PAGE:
Work is expected to start soon on a massive movie studio complex planned for southern Effingham County.
Jake Shapiro, CEO of Moon River Studios, told Effingham Industrial Development Authority members that progress is taking place. The company recently transferred its lease on the 1,560-acre tract off I-16 and Old River Road to FONU2.
“This was done very strategically and very successfully,” said Shapiro in a video presentation to the board. Shapiro was unable to attend Thursday night’s meeting. “As a result, we’ve gotten widespread support from our investors, both from our Medient shareholders as well as our institutional supporters. Capital has been coming into the company, so we have been able to continue the forward motion of our dream team.”
The studio has hired Choate Construction as its contractor and Hussey, Gay and Bell as its engineering firm. Foley Design Associates is designing the site plan for the studioplex.
“We are pushing very hard on the implementation of the development plan,” Shapiro said. “As we stand right now, we are looking to be in very good shape to meet all of the deadlines that we have presented previously to the IDA.”
In a filing Friday with the Securities and Exchange Commission, Moon River Studios gave notice it intends to delist and withdraw all of its outstanding common and preferred shares. Each member of the board of directors also has submitted his resignation, except for Shapiro, who will remain as CFO, CEO and secretary until the original company is delisted.
According to the SEC filing, Shapiro intends to resign from all positions and will remain as administrator to handle all monetary distributions to shareholders and wind up the company.
Steve Wohlfeil of Hussey, Gay and Bell said surveyors could be on the property next week to find the routes for the project’s water lines.
“We’re moving with great speed,” he said.
Shapiro also said a movie based on the life of Effa Manley, the Baseball Hall of Fame’s first female inductee, is gaining “a tremendous amount of momentum.” Penny Marshall, who helmed such box-office hits as “Big” and “A League of Their Own,” will direct the movie, which will be shot in the Coastal Empire.
“There will be a lot of press coming out on that in the next few weeks until we begin production,” Shapiro said.
FONU2 also announced that Marshall has become a major shareholder in the company. She was issued more than 7 million shares in exchange for her $425,000 director’s fee. FONU2 also has obtained the distribution rights to “Yellow,” the Nick Cassavetes film that has garnered critical acclaim.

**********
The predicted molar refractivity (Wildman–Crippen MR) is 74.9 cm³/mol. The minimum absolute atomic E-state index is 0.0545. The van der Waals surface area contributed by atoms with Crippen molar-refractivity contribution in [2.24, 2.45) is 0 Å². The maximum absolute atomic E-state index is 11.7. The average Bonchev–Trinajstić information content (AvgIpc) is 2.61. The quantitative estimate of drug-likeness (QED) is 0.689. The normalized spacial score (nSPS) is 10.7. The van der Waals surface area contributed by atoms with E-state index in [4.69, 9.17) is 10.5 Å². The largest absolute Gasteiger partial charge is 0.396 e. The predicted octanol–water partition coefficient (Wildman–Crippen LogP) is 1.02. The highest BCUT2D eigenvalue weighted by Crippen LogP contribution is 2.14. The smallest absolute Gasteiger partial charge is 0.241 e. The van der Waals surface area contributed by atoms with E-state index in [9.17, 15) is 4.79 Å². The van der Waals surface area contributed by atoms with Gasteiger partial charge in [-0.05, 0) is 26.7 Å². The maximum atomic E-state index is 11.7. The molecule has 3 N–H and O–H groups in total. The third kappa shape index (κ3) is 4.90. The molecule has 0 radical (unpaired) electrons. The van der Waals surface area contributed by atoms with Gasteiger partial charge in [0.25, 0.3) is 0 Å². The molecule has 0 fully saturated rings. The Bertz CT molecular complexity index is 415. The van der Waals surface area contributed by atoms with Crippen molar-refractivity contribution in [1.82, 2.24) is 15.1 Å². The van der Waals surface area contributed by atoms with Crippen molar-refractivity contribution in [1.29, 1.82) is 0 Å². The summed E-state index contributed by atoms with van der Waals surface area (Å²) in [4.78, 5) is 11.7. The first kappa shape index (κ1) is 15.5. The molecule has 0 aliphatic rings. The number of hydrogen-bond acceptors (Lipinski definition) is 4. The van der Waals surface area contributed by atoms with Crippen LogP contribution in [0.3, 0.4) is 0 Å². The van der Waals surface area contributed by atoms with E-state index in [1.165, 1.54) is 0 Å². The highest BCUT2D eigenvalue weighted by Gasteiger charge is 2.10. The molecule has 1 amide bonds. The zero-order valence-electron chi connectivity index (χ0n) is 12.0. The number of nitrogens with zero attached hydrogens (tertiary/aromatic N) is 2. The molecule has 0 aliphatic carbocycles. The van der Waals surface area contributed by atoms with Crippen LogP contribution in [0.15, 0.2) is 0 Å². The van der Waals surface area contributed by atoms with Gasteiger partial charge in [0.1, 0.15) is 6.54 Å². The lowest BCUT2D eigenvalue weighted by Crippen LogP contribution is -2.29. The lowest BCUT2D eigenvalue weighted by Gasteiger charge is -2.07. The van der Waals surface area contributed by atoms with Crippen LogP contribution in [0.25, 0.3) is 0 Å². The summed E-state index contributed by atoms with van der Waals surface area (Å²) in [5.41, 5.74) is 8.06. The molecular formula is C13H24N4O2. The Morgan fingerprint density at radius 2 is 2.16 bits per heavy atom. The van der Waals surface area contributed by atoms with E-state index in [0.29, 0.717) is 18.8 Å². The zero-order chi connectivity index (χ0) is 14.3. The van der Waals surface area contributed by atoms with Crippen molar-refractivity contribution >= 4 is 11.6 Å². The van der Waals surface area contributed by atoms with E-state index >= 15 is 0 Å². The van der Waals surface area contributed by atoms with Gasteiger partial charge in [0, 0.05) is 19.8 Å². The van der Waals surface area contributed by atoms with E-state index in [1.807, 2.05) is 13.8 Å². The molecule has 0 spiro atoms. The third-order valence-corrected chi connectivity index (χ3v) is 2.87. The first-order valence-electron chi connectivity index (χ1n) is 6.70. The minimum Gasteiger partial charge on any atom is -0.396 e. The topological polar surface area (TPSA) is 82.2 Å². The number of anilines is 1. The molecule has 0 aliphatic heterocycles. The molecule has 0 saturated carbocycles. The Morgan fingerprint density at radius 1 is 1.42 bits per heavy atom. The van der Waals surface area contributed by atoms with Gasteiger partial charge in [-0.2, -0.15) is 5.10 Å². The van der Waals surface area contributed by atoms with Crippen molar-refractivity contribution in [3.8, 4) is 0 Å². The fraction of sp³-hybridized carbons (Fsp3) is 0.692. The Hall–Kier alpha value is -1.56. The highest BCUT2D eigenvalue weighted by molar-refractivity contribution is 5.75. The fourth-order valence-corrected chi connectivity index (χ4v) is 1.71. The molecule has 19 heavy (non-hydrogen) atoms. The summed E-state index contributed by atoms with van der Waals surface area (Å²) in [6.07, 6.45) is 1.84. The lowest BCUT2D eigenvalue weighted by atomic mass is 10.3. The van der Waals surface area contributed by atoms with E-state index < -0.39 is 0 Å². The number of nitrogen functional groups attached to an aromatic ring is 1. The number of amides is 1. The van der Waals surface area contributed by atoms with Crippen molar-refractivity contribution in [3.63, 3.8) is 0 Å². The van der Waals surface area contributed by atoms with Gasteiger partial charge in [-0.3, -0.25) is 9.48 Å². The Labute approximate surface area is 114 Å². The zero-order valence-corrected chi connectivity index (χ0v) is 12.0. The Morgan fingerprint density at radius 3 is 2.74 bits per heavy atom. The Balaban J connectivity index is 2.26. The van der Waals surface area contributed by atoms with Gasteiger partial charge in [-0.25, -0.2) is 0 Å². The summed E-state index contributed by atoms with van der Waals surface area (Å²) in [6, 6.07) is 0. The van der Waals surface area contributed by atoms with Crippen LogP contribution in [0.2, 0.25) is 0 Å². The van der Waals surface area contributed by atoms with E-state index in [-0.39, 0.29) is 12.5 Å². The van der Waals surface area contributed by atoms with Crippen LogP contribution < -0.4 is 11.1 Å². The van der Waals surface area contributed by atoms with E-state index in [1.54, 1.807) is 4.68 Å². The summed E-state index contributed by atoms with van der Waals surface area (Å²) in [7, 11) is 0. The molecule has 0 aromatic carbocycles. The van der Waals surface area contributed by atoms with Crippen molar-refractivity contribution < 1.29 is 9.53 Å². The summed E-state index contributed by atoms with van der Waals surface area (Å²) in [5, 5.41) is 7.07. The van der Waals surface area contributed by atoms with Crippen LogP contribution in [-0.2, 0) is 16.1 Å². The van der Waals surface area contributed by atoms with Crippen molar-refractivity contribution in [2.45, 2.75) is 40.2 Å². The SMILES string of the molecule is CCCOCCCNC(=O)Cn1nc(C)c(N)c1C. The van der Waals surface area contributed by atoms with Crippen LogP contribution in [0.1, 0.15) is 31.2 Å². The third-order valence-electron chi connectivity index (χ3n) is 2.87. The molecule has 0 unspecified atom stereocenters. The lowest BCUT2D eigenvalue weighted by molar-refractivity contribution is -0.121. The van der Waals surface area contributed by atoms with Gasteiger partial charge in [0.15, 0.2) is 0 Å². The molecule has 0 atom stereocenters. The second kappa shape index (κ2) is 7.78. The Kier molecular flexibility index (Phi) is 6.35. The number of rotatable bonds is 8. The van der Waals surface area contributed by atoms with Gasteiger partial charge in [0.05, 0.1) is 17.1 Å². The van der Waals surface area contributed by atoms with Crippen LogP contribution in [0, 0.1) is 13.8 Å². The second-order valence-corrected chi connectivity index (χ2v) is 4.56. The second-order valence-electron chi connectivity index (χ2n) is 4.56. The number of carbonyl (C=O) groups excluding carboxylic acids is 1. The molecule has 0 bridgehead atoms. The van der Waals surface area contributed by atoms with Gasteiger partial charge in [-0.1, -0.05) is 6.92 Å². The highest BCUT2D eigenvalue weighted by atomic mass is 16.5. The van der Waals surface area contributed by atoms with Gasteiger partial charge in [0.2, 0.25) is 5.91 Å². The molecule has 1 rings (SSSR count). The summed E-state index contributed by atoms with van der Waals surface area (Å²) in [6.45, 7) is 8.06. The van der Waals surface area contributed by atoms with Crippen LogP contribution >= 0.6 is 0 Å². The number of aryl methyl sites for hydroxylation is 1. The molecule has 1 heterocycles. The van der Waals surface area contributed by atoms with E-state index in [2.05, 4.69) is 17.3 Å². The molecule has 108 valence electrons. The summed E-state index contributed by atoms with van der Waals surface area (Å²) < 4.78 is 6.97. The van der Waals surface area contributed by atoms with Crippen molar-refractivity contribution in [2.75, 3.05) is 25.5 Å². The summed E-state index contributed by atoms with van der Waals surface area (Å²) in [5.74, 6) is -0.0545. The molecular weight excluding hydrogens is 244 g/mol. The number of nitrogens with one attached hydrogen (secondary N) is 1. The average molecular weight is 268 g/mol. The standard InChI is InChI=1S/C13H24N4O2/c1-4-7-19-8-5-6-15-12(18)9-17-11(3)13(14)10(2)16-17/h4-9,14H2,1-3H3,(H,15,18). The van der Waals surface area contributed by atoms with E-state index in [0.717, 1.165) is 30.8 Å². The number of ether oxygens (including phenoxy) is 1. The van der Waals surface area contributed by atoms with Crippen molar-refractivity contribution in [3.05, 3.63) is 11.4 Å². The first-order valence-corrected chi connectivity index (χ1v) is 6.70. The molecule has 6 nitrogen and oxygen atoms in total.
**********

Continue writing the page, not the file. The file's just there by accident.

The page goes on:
“’Yellow’ has the potential to become a cult classic,” FONU2 chief executive officer Roger Miguel said in a press release. “Upon release of the movie, we expect to generate healthy profits from our distribution agreement, which can be reinvested in other projects.”
Miguel said release dates for “Yellow” are expected to be announced in the near future. Shapiro called the release of “Yellow” an important milestone for the company, which is expected to use the revenues to pay off liabilities associated with the movie and Moon River Studios. Funds in excess of those expenses will be distributed as a dividend to Moon River shareholders.
FONU2 will receive a 10-percent distribution fee and a 20-percent return on all funds spent relating to the rights acquisition and costs associated with the movie’s release. FONU2 has committed to provide those costs and fees and assumes $540,000 of costs associated with the film.
Hussey, Gay and Bell has been asked to complete soil testing and topography studies and has been directed to complete four design studies. The work is expected to be completed by the end of the month.
Wohlfiel said no dirt is being moved right now because permits still have to be obtained, but construction on the first phase of the studios could begin in the next few months.
The company also announced Monday that Graham Bradstreet will be the chief financial officer of FONU2. Bradstreet had been Medient and Moon River’s executive president and head of structured finance.
“After close to seven months of restructuring, it is getting really fun and exciting again,” Shapiro said. “Things are starting to happen. Things are rocking and rolling and moving forward in a big way.”